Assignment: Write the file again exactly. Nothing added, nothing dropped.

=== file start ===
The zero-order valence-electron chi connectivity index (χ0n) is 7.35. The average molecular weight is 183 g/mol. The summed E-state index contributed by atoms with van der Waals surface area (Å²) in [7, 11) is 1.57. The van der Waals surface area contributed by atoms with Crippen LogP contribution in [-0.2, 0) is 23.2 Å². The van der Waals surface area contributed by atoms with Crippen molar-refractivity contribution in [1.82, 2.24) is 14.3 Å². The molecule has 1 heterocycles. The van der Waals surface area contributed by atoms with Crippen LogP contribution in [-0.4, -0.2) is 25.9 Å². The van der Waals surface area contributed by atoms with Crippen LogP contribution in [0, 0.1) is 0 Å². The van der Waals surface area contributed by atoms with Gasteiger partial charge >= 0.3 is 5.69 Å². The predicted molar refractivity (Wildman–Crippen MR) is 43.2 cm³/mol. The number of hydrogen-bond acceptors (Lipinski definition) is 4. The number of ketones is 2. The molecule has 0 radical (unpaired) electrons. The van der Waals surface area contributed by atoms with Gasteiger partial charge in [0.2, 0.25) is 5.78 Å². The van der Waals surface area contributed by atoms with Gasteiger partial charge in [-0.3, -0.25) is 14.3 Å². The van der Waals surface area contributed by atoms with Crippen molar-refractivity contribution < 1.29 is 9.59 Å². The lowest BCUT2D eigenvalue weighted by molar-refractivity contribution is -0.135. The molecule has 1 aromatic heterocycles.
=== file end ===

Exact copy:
The zero-order valence-electron chi connectivity index (χ0n) is 7.35. The average molecular weight is 183 g/mol. The summed E-state index contributed by atoms with van der Waals surface area (Å²) in [7, 11) is 1.57. The van der Waals surface area contributed by atoms with Crippen LogP contribution in [-0.2, 0) is 23.2 Å². The van der Waals surface area contributed by atoms with Crippen molar-refractivity contribution in [1.82, 2.24) is 14.3 Å². The molecule has 1 heterocycles. The van der Waals surface area contributed by atoms with Crippen LogP contribution in [-0.4, -0.2) is 25.9 Å². The van der Waals surface area contributed by atoms with Crippen LogP contribution in [0, 0.1) is 0 Å². The van der Waals surface area contributed by atoms with Gasteiger partial charge >= 0.3 is 5.69 Å². The predicted molar refractivity (Wildman–Crippen MR) is 43.2 cm³/mol. The number of hydrogen-bond acceptors (Lipinski definition) is 4. The number of ketones is 2. The molecule has 0 radical (unpaired) electrons. The van der Waals surface area contributed by atoms with Gasteiger partial charge in [0.2, 0.25) is 5.78 Å². The van der Waals surface area contributed by atoms with Gasteiger partial charge in [-0.3, -0.25) is 14.3 Å². The van der Waals surface area contributed by atoms with Crippen molar-refractivity contribution < 1.29 is 9.59 Å². The lowest BCUT2D eigenvalue weighted by molar-refractivity contribution is -0.135. The molecule has 1 aromatic heterocycles.